The fate of the goalkeepers told the story of this match, and provided its perspective.

Neil Alexander looked mortified as he left the field, having fumbled the ball into his own net in the 88th minute and so feeling the full responsibility for the first points Rangers have dropped at home this season. Joe Malin, the Elgin goalkeeper, did not even have the opportunity to express his sympathy, since he was off celebrating with his team-mates in front of the small group of away supporters who had made the journey south.

Alexander was not wholly at fault; the casual play and waywardness of the rest of the Rangers players was to blame for the home side not converting dominance into a win. After the opening goal, they missed the few chances they created, and spent most of the game passing the ball across the field and not finding the penetration to break down Elgin, even though the visitors were reduced to 10 men late in the first half with the dismissal of Paul Harkins for a raised-foot challenge on Ian Black.

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Malin had only two stops of note to make, dealing comfortably with a weak Lee McCulloch effort just before half-time, then smartly saving a later, close-range Andy Little header. He was composed throughout, though. He left Ross County last month and he has still to even find a job to do alongside playing part-time for Elgin, but the move seemed worth it to be involved in such a memorable occasion.

"There were quite a few big results at Ross County," Malin said. "I was on the bench at Hampden for the semi-final and final against Celtic and Dundee United. But nothing compares with this for me, being in the thick of the action and deserving a result like this. We worked really hard for it. So it's much more pleasing actually being part of the team. You always think [your chance of playing at a high level has gone when you leave a club such as Ross County] but you just need to keep believing in yourself. Hopefully I can do well for Elgin and if that propels me any higher then I'll take it."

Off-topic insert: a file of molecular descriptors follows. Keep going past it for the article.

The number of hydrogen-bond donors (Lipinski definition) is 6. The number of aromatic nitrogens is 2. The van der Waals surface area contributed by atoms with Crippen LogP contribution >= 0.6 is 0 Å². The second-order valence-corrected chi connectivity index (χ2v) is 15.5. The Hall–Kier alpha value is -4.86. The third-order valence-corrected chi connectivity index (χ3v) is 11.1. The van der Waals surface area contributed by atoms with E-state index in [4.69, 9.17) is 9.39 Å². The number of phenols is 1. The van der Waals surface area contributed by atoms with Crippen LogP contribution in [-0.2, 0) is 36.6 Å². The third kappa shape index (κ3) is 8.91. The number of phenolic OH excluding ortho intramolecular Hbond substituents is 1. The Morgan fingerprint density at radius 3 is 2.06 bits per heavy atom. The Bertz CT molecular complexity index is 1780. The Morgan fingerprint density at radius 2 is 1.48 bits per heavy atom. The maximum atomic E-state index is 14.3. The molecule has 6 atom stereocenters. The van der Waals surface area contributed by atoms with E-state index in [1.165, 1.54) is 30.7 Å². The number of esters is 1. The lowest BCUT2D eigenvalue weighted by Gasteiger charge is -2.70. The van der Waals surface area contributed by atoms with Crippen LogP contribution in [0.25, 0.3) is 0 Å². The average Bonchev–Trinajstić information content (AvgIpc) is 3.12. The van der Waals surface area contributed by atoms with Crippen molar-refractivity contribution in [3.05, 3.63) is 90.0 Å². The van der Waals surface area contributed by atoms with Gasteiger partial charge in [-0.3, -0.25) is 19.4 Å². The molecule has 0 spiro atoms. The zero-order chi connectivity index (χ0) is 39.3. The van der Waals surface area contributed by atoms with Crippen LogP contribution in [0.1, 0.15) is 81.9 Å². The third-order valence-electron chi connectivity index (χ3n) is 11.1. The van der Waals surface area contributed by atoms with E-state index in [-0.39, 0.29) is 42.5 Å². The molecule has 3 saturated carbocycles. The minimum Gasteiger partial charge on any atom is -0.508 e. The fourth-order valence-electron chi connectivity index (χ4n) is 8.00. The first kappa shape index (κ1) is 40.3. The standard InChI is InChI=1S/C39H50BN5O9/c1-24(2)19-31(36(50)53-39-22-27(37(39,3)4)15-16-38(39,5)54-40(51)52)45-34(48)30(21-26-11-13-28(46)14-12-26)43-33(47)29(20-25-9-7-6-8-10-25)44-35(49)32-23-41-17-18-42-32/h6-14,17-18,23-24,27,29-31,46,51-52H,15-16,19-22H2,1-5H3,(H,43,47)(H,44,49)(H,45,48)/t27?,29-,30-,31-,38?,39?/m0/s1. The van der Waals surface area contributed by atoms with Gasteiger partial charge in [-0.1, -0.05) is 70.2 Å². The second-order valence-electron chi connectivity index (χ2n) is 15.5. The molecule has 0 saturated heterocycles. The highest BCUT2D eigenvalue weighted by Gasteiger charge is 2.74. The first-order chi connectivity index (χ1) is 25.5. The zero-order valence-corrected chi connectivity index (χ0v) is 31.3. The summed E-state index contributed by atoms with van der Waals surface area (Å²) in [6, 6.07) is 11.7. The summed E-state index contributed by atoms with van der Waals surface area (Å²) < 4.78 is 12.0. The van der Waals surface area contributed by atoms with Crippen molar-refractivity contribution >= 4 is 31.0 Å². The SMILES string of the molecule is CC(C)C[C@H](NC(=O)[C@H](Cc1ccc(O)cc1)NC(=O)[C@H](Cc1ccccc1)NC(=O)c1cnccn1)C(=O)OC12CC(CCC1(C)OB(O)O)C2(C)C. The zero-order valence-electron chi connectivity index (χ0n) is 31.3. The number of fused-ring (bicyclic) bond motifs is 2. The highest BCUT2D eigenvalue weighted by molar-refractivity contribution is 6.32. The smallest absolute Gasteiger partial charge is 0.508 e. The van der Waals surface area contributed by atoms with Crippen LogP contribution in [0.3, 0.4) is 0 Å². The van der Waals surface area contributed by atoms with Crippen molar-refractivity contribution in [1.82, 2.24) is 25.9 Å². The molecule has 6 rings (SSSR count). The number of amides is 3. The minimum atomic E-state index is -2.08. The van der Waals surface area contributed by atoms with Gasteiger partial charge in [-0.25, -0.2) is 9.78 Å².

Elgin deserved their point for persevering, and refusing to capitulate. Even so, Rangers will regret their lacklustre display, particularly as they dominated possession. Lewis MacLeod impressed on occasion in the first half, and took his goal with composure, but tired on his comeback from illness. This time out wide, David Templeton was less prominent than of late and MacLeod was playing in behind the striker, McCulloch, but Rangers could not create enough chances to overwhelm the visitors.

The home fans booed their team at the end, but made an exception for Alexander, applauding as he trudged off. His mistake was critical – Jamie Duff managed to divert a Stuart Leslie header from close range, but Alexander parried the ball before turning it into his net – but the team was more at fault for failing to kill off the game. The Ibrox support also clapped the Elgin players from the pitch, and the mood was of frustration rather than anger, since these were the first league points dropped since October. Nonetheless, any notion of Rangers taking their journey to the title for granted was also discarded, because displays similar to this will lead to further setbacks.

"We should have had it wrapped up and we only have ourselves to blame," Little said. "We should have taken our chances. I don't think there is a problem with motivation. We just let our tempo drop. We had a lot of the ball but didn't create much. Hopefully it is a lesson learned. Neil has been excellent this season and it would be unfair to put the blame on him."